The CBOE Volatility Index® (VIX®) is a measure of implied volatility for various S&P 500® Index (SPX) options. Demand for those options increases premiums ultimately raising VIX® levels. What do the current levels suggest for market sentiment? For now, it seems to be at a slight impasse.
To start with a big picture view, Figure 1 displays a monthly chart for VXO, the CBOE’s original volatility index which was based on the implied volatility [IV] of S&P 100® Index (OEX) options. An OEX overlay is also provided on this arithmetic scale line chart.
Figure 1 VXO Monthly Line Chart with OEX Overlay and Rate of Change [24, 12]
A 24 month Rate of Change [ROC] indicator with a 12 month simple moving average [SMA] appears below the OEX, along with horizontal lines at the 14.5 and 11 levels for the index. Since the late 1980’s, continued downward drift occurs for the index with an eventual spike out of the range. In the mid-1990’s the spike was followed by coil like congestion that began a period of increased volatility in 1996.
In 2007, the transition to increased volatility was much more abrupt after one false start above 14.50. With one day remaining in the month VXO closed at 14.55. Will there be a bounce for volatility at these levels or will the index’s downward drift be the more dominant characteristic for the next couple of years?
Figure 2 provides a weekly line chart for the current VIX with an overlay of SPY, the widely followed exchanged-traded fund [ETF] that tracks SPX. Once again an ROC indicator is added to the chart along with a Relative Strength Comparison [RSC] for the VIX:SPY ratio.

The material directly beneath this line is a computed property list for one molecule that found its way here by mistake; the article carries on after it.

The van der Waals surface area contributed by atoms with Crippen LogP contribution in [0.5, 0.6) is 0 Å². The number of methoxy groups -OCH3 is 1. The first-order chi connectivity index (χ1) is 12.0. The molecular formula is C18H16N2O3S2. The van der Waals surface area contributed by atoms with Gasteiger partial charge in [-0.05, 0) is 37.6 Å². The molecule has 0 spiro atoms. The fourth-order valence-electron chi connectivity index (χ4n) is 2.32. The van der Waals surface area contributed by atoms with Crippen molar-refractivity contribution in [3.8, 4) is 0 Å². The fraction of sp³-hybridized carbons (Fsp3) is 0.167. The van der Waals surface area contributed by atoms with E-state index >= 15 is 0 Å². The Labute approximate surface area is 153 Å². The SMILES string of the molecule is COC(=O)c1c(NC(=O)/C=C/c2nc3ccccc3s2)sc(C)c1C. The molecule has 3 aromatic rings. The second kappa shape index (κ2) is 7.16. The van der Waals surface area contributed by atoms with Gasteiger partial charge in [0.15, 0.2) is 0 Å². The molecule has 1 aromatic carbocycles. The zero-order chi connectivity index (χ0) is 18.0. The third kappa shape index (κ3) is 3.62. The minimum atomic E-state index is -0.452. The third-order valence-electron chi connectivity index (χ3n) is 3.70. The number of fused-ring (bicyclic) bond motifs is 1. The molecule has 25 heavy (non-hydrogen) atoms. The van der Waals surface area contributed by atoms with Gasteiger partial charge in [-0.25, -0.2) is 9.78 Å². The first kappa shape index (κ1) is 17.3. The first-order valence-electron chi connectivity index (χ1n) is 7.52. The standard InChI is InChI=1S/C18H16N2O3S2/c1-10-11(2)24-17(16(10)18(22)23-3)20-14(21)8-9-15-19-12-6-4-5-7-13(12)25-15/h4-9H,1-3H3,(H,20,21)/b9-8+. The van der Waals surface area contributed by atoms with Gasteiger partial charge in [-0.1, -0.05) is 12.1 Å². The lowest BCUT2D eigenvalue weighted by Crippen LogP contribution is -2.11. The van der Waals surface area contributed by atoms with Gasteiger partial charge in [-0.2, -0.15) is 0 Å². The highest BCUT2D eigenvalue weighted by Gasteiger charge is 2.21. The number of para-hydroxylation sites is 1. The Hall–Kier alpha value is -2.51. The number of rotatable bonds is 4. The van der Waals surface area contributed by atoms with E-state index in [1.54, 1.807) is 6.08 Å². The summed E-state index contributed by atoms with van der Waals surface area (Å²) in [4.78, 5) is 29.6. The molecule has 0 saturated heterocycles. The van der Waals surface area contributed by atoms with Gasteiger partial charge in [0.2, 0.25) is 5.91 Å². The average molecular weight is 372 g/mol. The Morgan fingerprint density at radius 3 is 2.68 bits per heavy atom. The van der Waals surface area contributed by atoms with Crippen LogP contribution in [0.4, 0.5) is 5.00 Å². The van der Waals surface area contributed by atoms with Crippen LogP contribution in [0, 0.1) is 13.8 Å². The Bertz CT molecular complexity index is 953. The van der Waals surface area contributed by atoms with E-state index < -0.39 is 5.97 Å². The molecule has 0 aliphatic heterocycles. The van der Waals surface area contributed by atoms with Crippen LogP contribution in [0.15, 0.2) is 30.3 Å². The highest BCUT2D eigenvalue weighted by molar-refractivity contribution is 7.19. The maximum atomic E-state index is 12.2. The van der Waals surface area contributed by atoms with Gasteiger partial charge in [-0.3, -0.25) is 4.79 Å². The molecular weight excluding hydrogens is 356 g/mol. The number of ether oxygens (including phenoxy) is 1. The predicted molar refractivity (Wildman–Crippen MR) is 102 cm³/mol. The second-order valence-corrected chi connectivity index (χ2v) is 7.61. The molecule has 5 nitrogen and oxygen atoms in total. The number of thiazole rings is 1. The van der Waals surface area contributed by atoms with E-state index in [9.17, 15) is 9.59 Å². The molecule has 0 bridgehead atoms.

Figure 2 VIX Weekly Line Chart with SPY Overlay, RSC and ROC [44, 22]
For the re-constructed VIX, the 11.50 – 15.50 level has served as the basing range for the index and with one day remaining in the week the VIX is at 15.41. As can be seen during other periods, it’s possible for the range to serve as a support or congestion area.
The upper trending support line on RSC was drawn using data from 2008-2011 and extended in both directions. When looking to the left, it’s noted that the line served as both support and resistance along the way. Current levels place the RSC right at support. This seems to favor a bit of a bounce for the VIX on a weekly basis; however, moderate pierces of the trend line have occurred along the way.
Figure 3 VIX Daily Line Chart with SPY Overlay, RSC and ROC [8, 4]
As a last view, Figure 3 provides a daily line chart of the VIX with an SPY overlay and an RSC, ROC [8, 4] and horizontal lines at 14.50 and 15.50. This shorter-term picture displays more congestion in the narrow range while the VIX:SPY ratio continues downward using a previous resistance line as support. While the downward drift for volatility is taking a brief pause, SPY continues to see strength. If nothing else the relative complacency among market participants does seem to be waning as we move into April, the month that has experienced intermediate term peaks over the last two years. The 4-day SMA for the VIX’s 8-day ROC has been rising since March expiration suggesting a bit more caution entering the market.
Clare White, CMT
Contributing Writer and Options Strategist
Optionetics.com ~ Your Options Education Site
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